• use a different size if you want to make sure that it's different from the surrounding speech; this is similar to capslock, but not quite as invasive if you are only increasing the font size by one or two points (can also be used with smaller/lowercase, but that would make a skill less special, so I'd recommend against it)
  • use a different language if all your communication will be in English and the target audience is only in English-speaking countries you could choose for example German spells; just be careful that German fans might find Fan-translations and find you spells a bit weird; you could of course try to create your own language snippets (no need for a complete language) and offer a "translation" the first time and in a glossary at the back; as long as the snippets are sufficiently different your readers will know what your protagonist has just cast after maybe two or three times; it's of course more work, a bit harder on the reader and might potentially limit your reader base
  • Hrm... what about small caps? Terry Pratchett made great use of that for Death's speech. – Kevin Apr 19 '18 at 16:47

The convention is thus that whenever you put something in quotes every reader will think that this is spoken aloud.

If you want someone to use a skill, you have to say that they do so.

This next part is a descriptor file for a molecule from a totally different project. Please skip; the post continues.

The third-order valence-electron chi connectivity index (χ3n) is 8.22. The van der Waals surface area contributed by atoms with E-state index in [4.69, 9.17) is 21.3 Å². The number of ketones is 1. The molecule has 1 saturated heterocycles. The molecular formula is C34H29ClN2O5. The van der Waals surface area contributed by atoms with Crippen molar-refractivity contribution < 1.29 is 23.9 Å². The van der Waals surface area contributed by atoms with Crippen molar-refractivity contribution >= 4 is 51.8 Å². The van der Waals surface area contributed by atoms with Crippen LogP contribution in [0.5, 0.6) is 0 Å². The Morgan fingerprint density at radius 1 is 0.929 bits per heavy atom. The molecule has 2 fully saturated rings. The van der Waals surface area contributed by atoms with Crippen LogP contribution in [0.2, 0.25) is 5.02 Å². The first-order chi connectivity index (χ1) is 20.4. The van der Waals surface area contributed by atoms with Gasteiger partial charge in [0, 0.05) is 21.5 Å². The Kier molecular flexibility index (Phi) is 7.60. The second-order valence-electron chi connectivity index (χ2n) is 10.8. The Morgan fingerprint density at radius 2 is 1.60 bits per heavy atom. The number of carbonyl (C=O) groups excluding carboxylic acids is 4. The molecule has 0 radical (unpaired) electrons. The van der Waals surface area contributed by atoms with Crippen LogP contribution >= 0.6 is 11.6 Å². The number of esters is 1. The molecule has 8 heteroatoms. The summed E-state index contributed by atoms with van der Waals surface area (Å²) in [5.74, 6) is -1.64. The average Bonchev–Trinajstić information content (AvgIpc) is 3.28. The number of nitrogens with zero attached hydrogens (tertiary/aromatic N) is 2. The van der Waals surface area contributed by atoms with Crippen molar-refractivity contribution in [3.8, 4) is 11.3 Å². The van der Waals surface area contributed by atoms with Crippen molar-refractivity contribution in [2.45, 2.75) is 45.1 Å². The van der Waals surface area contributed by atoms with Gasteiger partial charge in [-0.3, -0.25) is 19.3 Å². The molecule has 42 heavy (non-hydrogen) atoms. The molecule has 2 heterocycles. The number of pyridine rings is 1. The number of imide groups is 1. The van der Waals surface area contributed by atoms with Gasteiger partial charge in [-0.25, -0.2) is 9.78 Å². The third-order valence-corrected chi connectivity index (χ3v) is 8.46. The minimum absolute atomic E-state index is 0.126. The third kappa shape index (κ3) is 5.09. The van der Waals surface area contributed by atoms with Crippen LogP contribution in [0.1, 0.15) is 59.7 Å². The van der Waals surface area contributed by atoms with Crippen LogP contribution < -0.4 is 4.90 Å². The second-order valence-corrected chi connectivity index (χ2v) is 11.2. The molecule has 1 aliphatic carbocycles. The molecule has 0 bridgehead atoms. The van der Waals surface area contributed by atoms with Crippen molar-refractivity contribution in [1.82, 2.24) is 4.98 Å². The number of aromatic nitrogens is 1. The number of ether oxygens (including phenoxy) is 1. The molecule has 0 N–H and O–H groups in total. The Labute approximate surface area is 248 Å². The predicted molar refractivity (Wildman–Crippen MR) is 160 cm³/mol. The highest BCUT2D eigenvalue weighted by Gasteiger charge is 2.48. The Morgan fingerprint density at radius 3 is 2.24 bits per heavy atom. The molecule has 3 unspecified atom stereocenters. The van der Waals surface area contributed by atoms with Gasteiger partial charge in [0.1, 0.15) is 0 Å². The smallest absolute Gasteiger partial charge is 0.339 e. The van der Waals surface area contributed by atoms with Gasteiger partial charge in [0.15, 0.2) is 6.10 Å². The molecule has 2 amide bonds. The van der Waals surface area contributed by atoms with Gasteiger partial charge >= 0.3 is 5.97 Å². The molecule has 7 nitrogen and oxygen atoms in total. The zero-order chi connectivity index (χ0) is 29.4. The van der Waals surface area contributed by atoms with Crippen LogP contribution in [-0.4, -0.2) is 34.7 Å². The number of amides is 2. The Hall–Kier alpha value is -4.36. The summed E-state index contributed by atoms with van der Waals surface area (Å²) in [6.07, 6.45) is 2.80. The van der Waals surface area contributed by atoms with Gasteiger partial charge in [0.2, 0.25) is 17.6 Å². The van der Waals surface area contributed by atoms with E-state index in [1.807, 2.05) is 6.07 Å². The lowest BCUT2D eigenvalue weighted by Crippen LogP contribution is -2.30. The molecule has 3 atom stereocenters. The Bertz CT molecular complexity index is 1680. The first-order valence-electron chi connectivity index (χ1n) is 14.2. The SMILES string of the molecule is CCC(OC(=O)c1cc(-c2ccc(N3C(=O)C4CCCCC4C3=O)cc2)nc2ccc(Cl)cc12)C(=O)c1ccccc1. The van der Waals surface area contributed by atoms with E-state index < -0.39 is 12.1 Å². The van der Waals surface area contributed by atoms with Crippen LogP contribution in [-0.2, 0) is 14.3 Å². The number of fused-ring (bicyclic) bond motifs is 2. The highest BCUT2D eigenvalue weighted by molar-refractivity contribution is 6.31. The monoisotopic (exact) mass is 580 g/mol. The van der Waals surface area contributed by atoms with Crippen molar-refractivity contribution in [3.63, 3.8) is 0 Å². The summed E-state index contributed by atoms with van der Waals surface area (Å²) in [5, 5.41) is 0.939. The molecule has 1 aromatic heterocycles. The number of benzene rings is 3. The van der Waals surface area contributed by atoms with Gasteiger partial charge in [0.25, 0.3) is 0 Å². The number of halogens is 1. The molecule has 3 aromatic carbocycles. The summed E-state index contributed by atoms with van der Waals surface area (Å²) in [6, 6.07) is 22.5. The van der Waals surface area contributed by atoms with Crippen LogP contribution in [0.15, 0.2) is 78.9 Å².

For example, if in your novel someone is riding a bike (which is a skill), you say that the person rides a bike. Similarly, if someone is supposed to cast the fireball spell, you write that they cast the fireball spell.

If you put the word "fireball" in quotes, then the reader assumes that this is the incantation used for the spell (or that the characters talk to themselves, naming what they do: "Riding a bike! La la la..."), not the skill of casting that spell.

If you want to distinguish spoken spells from other verbal utterances, the convention is to either use Latin (think of Harry Potter) or to have the characters say that they are using a spell ("I curse you to ...") or have the narrator say so (Angrily, John invoked the fireball spell: "Fireball!").

Do not use italics or boldface or a different font in direct speech. People cannot talk in italics or boldface or in different fonts. Most readers will think that words in italics or boldface are emphasized or louder, they will not connect this to using a special skill.

  • 1
    They are saying it aloud, though. Sorry for being unclear. Think of old Japanese shonen manga where the protagonist screams the name of his special move as he executes it. Using latin would work, but would also detract from the RPG-like vibe I'm trying to create: most RPGs have their skill names in English. – Not A Vampire Apr 19 '18 at 12:20
  • @NotAVampire I see. Then you can do the same you do when you want the reader to know that an utterance is spoken quietly (Quietly John said: "...") or with some emotion ("...," John wailed.), you just say that the utterance is a spell: Angrily, John invoked the fireball spell: "Fireball!" – user29032 Apr 19 '18 at 12:59